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In 1789, in the wake of the French Revolution, a opinion press which takes advantage of the newly acquired freedom of expression. Although its distribution was limited by the technical constraints of the time, this press exerted a strong influence on the political debate, each family of thought and each figure of the revolution having its own cabbage leaf: Hébert and his "Father Duchesne" , Desmoulins and its "Vieux Cordeliers", Marat and "l'Ami du peuple". Here is the genesis of the press under the revolution.
Freedom of press
When the King convenes the States General, he provides that the subjects will be able to freely publish all their requests and complaints. During the elections, we had complete freedom of expression and publication. In May 1789, however, the question arose as to whether the deputies could freely inform the country about the content of the debates in the National Assembly. The manager of the bookshop makes it clear that the parenthesis of press freedom is closed, and that debates in the Assembly must be kept private.
This answer embarrasses the deputies. In order to bypass the censorship, deputies inform their voters about the content of the debates by means of "letters to voters". They are indeed representatives of their constituents, so you have to let them know if their instructions are being followed. Censorship is trying to react, but must quickly give up pursuing MPs who are the starting point of freedom of expression (printing and publication) in fact. It is recognized in law in article 11 of the Declaration of the Rights of Man and of the Citizen of August 26, 1789.
This freedom is not complete, however, as the DDHC cannot allow it to be abused. It specifies that freedom is granted "except to answer for the abuse of this freedom in the cases determined by the law". Thus, the press cannot insultingly attack private persons or incite public disorder. Cases of abuse should be determined by law and not by a simple decision of the administration. The law therefore protects freedom of expression, a concept that will be taken up in the Constitution of 1791. This freedom is however violated in fact, in particular under the Convention.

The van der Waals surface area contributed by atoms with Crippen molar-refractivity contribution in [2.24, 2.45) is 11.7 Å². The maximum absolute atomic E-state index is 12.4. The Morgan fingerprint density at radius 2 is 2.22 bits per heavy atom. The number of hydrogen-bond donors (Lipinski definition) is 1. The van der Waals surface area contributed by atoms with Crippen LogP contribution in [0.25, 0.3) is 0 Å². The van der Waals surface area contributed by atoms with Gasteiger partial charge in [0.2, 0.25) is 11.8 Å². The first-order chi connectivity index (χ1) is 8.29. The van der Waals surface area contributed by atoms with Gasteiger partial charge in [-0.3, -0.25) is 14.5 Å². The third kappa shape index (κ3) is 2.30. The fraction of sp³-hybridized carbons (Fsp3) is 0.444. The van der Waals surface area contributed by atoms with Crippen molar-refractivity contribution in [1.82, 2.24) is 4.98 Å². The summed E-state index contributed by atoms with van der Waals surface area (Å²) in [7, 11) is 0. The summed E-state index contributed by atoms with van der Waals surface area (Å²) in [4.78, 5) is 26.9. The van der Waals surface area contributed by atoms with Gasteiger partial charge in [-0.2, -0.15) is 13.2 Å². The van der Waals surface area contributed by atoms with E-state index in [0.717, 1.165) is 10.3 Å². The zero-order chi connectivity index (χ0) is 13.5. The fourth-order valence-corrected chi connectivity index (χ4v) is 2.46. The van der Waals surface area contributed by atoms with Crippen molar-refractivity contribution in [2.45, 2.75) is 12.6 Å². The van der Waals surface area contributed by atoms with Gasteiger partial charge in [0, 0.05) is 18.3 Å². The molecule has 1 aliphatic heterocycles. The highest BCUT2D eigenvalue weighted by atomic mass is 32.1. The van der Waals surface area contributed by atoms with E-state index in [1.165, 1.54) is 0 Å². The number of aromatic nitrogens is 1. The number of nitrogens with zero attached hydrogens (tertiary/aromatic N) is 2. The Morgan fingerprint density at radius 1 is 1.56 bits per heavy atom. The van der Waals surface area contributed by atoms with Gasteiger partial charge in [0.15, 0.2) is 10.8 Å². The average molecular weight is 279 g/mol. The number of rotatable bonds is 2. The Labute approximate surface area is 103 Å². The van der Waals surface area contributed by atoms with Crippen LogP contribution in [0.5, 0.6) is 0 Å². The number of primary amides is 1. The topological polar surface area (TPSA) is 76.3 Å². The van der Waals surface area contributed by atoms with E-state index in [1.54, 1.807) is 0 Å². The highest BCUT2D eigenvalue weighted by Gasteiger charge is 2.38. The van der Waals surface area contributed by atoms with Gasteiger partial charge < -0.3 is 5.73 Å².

The content and form of newspapers
We can say that the press that appeared under the Revolution was essentially Politics, and what interests him first is to report on the work of the Assembly. But this is not "pure news", the journalist's point of view is indeed critical. Articles about national politics were controversial. There were hardly any newspaper companies at the time, they appeared in the 19th century with the industrial press. Typically, a newspaper is the work of one man who is editor, publisher, printer and broadcaster. The newspaper therefore has small dimensions: medium book format - reduced pagination: 4 pages, printing in 2 columns.
In the year 1789 alone, about 130 newspapers were published in Paris. However, these newspapers have a low circulation due to the conditions of publication (hand presses - it is estimated that in an hour, only 300 copies can be printed). The only exception concerns the case of the few rare companies which have several presses and several printing workers at their disposal, such as the Journal de Paris published from 1777 which prints more than 10,000 copies.
Diffusion and influence of the press
There were two modes of distribution: porterage, home delivery and hawking, by criers. Parisian newspapers can also be sold in the provinces. Sent by post, 100,000 copies leave Paris every day. Most often, the newspaper is sold by subscription. This one is however expensive, the newspaper is thus reserved for a certain elite of the population.
There are two ways for the mass of the population to know about the press, besides reading rooms which, however, require the ability to read: public posting and public reading of the newspaper. When "popular societies" are formed, a sort of political party for the sans-culottes, one of their main activities will be public reading and commenting on the newspaper.
Public rumor aside, the press remains the only means of information of the mass of the population, especially since it is controversial. The newspapers are thus a means of political mobilization. As a result, rulers closely scrutinize the press and are very sensitive to its power. They consider the press as a weapon, a counter-power. The rulers fear the press and journalists. For example, Marat publishes "The People's Friend" which is one of the most influential newspapers in public opinion and one of the most feared by rulers because of its virulence.
- La Presse de la Révolution: Newspapers and Journalists (1789-1799), by Jeremy Popkin. Odile Jacob, 2011.
- Birth of the revolutionary newspaper: 1789, by Claude Labrosse (Author), Pierre Rétat. PUL, 1989.